It cannot have escaped your notice that the US President has been getting a lot of media attention concerning his supposed extracurricular sexual activities in the Oval Office. Now, to begin with, who President Clinton fucks is none of my business, unless I happen to know them and they tell me about it. The fact that he fucks and sucks does not come as a big sur-prise; in fact, it would be quite disheartening to think that he didn’t have sex. Since he is a married President, and much of the American population seems to think (or act like they think, at least if they think anyone’s watching) monogamy is laudable, it is equally unsurprising that he would be concerned with discretion.

Were I in his political and personal position, and about to commence an affair with someone, I’m quite sure an important part of the preliminary negotiation would concern the (obvious) need for secrecy. You know: “We can’t fall in love. We can’t tell anyone. We have to keep this quiet.” How about you? Would you want the world to know—given the situation and all the parameters? Okay, I thought not. So, we’re going to rake this man over the coals for behaving in a way that is (at least secretly) understandable to most of the population? Why yes! And that’s because there is a vast gulf between the template of natural human behavior and the template that some people, by inference, accept as ‘socially correct’. This then is coupled with the great fear that if they let go of the template, even for a moment, the fabric of society will crumble and they will be left standing holding the threads.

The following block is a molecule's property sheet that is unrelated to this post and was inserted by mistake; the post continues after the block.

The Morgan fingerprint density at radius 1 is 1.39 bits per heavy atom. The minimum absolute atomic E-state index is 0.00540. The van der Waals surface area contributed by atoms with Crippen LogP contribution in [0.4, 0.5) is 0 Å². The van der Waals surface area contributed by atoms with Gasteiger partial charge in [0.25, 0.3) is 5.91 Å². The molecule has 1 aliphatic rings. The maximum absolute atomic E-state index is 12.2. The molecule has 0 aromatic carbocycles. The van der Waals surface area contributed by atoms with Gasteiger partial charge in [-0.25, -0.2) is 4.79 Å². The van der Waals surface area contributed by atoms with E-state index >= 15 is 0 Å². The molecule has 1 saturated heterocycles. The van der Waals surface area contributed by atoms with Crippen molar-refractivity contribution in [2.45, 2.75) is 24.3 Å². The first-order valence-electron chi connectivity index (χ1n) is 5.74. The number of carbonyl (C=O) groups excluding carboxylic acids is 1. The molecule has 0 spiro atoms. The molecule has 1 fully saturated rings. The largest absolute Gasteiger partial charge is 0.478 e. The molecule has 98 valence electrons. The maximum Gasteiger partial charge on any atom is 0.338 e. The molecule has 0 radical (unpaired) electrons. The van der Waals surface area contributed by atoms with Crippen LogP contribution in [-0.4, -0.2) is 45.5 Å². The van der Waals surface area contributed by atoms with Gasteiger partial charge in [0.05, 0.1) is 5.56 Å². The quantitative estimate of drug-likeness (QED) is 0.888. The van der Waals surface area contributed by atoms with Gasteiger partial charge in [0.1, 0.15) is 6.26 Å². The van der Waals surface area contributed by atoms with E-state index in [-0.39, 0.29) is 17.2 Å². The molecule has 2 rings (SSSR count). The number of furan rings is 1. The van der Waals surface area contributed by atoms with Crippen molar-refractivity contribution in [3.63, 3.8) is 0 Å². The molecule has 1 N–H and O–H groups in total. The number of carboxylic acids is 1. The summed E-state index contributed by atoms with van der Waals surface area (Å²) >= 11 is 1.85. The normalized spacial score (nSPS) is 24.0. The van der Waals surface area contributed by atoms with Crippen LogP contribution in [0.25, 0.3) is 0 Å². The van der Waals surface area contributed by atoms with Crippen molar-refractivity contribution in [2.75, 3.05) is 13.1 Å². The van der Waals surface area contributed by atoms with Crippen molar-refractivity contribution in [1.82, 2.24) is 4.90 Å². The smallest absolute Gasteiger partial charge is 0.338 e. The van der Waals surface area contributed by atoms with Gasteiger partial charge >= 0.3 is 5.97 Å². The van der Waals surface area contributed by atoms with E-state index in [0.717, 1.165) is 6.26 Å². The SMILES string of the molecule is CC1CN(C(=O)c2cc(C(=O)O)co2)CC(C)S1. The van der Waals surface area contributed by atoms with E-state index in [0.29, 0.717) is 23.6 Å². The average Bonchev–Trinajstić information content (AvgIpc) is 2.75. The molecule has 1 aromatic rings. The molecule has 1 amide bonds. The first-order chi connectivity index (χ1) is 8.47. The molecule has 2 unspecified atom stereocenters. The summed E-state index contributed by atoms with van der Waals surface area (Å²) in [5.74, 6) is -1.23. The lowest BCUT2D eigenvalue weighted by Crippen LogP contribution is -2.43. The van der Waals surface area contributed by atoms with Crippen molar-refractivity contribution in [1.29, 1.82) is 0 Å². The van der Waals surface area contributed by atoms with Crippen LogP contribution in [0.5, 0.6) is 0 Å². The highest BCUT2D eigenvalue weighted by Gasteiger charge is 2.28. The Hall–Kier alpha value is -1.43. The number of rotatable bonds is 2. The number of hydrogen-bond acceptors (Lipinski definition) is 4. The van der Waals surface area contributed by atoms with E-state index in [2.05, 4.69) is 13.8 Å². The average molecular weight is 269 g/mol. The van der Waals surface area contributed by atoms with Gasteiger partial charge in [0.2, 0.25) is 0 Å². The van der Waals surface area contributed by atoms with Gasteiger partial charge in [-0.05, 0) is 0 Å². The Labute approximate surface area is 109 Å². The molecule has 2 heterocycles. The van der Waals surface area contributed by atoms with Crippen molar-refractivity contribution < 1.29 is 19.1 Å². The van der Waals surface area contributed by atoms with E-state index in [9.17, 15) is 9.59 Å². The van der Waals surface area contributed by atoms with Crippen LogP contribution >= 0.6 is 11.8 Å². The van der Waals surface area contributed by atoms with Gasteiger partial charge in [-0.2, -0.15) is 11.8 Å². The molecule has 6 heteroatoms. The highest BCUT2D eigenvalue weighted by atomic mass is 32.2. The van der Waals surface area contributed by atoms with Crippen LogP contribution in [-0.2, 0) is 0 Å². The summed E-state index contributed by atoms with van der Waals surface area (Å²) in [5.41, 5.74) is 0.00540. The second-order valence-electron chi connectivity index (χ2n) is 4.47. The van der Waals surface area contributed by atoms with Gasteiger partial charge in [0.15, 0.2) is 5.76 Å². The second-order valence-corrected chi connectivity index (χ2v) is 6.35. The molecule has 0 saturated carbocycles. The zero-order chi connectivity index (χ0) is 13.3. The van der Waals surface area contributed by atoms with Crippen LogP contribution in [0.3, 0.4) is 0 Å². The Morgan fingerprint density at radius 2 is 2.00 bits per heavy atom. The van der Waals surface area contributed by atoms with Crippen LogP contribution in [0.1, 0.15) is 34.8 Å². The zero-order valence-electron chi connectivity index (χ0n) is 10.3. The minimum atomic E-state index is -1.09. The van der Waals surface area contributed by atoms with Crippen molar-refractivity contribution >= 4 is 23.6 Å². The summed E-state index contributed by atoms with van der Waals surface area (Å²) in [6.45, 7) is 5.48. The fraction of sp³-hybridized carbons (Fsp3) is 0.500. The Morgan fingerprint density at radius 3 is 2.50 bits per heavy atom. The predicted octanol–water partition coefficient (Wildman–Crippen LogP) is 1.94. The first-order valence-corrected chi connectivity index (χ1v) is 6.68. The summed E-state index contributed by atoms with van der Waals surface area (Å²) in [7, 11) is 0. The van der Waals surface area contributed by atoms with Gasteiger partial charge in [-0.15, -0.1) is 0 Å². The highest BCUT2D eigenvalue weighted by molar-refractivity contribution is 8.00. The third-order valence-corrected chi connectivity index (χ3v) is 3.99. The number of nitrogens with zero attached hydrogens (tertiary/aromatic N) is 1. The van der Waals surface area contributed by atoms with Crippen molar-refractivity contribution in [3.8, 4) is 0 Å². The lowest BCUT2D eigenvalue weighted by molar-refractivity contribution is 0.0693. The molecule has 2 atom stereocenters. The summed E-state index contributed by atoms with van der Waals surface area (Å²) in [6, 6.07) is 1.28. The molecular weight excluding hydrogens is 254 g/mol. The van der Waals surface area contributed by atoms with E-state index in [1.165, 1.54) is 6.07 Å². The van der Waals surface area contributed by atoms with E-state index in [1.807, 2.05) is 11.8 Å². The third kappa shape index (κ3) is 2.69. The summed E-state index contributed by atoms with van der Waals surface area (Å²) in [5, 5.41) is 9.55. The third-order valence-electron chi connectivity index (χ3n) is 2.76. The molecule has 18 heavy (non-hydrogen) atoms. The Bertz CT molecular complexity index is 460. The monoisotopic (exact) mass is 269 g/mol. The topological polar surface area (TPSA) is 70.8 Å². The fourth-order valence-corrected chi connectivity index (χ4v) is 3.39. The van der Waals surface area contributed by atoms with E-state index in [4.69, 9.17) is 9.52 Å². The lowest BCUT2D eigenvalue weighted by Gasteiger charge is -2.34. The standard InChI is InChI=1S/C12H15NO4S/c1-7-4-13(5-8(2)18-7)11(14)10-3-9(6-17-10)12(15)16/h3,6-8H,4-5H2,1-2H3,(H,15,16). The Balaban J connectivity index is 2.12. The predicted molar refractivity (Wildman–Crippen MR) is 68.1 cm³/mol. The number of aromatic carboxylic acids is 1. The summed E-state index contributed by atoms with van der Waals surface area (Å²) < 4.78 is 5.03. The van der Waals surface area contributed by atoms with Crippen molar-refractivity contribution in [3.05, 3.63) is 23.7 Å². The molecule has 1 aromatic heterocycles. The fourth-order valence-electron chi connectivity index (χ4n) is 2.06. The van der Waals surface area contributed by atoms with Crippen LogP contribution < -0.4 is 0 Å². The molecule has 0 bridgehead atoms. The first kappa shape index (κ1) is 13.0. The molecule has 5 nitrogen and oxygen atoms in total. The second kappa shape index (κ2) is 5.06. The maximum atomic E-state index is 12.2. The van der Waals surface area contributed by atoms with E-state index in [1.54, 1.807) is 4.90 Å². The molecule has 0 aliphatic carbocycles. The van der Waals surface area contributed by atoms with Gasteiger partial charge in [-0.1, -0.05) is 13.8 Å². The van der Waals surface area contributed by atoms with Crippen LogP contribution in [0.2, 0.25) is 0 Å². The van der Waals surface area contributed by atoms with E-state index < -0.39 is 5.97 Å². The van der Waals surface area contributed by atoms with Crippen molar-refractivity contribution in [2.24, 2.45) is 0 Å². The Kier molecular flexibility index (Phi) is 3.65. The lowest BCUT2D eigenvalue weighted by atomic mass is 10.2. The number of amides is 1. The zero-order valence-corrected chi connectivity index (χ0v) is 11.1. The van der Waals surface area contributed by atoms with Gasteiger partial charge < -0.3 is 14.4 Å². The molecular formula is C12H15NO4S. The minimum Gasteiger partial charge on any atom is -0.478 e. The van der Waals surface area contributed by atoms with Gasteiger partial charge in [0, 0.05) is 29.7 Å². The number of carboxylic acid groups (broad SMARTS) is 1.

The backlash concerning the media coverage of this non-event has been an astounding side note. When Terry Gross was interviewing journalists on her syndicated NPR show, Fresh Air, topic A was how they, the journalists, were handling “the difficulties and embarrassments of having to discuss oral sex in the media.” It was the damnedest thing I’ve ever heard. It was a visit to the Twilight Zone, both for me, and I think, for the journalists interviewed. Once Terry asked, they seemed to feel the need to play along; “Oh yes, harrumph, it seems so formal.” Ah, at last, a breath of real fresh air.

The front page of the Austin American Statesman featured an article about the anger and frustration parents were feeling now that they could “no longer allow their children to read the paper or hear the news.” While some parents claimed this was because the President was being shown to be a liar and this was deeply upsetting to the kiddies, most came clean and said it was because they had no clue about how to explain “oral sex” to their children.

And what I want to know is: why is this a mystery? What is the problem with saying, “it’s a way adults give each other pleasure” and moving along?

I don’t think we should be admitting to oral sex; I think we should be proclaiming it. And until we do, we are implicitly allowing this madness to go on. If you don’t live your values, then you have to stand by and watch while that which you truly love gets trashed. And you can do nothing, without standing up for what you believe in.

Accordingly, I hereby proclaim July 1, 1998, as Oral Pleasure Day! It is, not coincidentally, my birthday. Come on out and celebrate Oral Pleasure Day with me; and remember, we don’t call it oral sex around here either.

< Back to Vol. V, No. 1 Cover